When youth coaches ask me “what is the number one problem you see with high school hitters,” my answer is always that they need more work on the tactical aspect of the game. When it comes to hitting, the answer is easy. Youth hitters need to learn how to get into a good hitting position when their front heel hits the ground. If a hitter isn’t in good hitting position, it is unlikely they will be able to sequence the swing properly and make solid consistent contact.
What is a good hitting position?
When the front heel hits the ground after the stride, a hitter needs to be in a good hitting position. Below are the checkpoints of the hitting position:
1.) Weight has shifted from 60/40 back, to 50/50.
2.) The rear knee is inside the rear foot and the weight is to the inside of the feet.
3.) The back hip pocket has been pointed toward the pitcher by performing a slight inward turn with the hips.
4.) The hands have moved from their starting spot to a position near the rear shoulder.
5.) The top hand is closer to the pitcher than the bottom hand. The knob of the bat is pointed toward the catcher’s feet.
6.) The rear scapula or shoulder blade has been pinched.
7.) The eyes are level and the head has stayed on the same plane as it was in the stance.
The pictures above give an example of a player in their stance (top) moving to hitting position (bottom). There is one flaw in his hitting position, can you find it? I can’t give you the answer... it’s a quiz question in our online hitting course!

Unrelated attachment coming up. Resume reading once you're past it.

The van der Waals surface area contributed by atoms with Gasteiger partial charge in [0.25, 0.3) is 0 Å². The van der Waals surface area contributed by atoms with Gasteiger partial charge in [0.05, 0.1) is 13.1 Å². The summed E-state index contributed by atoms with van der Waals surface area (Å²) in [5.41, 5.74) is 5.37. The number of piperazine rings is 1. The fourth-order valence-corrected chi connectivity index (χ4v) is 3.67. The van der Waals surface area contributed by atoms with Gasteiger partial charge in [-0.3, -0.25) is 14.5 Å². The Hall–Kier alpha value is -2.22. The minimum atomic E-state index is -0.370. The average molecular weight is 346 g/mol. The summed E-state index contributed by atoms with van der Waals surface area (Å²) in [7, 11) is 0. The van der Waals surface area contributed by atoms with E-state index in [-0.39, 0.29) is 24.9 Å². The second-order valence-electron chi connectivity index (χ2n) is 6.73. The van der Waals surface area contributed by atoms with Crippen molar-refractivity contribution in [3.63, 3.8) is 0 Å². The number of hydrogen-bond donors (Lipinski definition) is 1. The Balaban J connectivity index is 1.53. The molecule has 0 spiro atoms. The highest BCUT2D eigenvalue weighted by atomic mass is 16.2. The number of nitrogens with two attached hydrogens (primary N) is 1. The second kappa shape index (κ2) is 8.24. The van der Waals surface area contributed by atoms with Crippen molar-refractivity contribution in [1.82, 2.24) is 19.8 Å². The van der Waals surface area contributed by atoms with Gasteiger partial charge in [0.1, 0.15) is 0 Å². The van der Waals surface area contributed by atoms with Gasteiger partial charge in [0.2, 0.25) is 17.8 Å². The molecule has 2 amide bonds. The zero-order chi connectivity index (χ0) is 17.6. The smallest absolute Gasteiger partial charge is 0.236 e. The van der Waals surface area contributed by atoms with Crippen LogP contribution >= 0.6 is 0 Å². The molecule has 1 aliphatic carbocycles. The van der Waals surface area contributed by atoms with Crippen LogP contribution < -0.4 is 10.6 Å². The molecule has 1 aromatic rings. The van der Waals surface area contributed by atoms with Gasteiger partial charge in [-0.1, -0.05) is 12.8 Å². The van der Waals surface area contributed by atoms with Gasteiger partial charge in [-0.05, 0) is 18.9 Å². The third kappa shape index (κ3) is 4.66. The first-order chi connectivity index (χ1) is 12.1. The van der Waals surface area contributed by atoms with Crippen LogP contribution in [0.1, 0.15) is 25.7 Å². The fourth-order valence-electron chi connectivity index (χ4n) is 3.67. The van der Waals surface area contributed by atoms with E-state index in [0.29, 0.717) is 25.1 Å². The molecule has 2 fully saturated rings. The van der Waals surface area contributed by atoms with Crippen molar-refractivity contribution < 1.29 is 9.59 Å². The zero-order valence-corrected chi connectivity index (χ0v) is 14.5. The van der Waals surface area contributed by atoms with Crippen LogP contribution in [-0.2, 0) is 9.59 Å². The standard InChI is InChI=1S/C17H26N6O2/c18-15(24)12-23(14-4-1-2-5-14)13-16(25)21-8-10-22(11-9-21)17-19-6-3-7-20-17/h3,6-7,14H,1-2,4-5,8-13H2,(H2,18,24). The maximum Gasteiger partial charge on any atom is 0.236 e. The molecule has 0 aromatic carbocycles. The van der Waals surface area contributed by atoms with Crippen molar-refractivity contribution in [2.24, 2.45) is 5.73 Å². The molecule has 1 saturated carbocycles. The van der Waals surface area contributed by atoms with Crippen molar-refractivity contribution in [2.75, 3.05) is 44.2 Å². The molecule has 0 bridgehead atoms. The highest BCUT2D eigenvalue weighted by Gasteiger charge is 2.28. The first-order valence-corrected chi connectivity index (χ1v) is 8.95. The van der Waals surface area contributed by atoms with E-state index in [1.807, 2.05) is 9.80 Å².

Getting your hitters into a proper hitting position
Knowing the proper hitting position is about 20% of the battle. Communicating the information to hitters so they can understand it, and setting them up with drills so they can translate the skill into the game is the other 80%, and by far the toughest part. Here are some recommendations for coaches to help hitters get in hitting position:
1.) Show them what it looks like. Demonstrate the movement from stance to hitting position and find video of major league players moving from their stance to hitting position.
2.) Allow them time to work on moving from stance to hitting position. Give them feedback as they do it.
3.) Once they have an understanding of what hitting position is and can get into hitting position on in an isolated drill, begin incorporating drills such as “Hit/Take,” “Babe Ruth,” “1-2-Fire,” and “Pitcher’s Leg Lift.” Many of these drills follow the principal of random practice which helps players translate skills from practices to games.
4.) Video the hitter against live pitching, or in batting practice and allow them to critique their hitting position. If you are focusing on developing their hitting position, do not worry about other flaws they have right now. Fix one thing at a time. We often overwhelm our players with too much info and too many fixes at once.
Hitting position isn’t a magical fix for all that ails a hitter, but without it, they stand little chance of being able to sequence the swing and make solid consistent contact.
To find out more information on hitting mechanics and ways to generate more offense, sign up for our: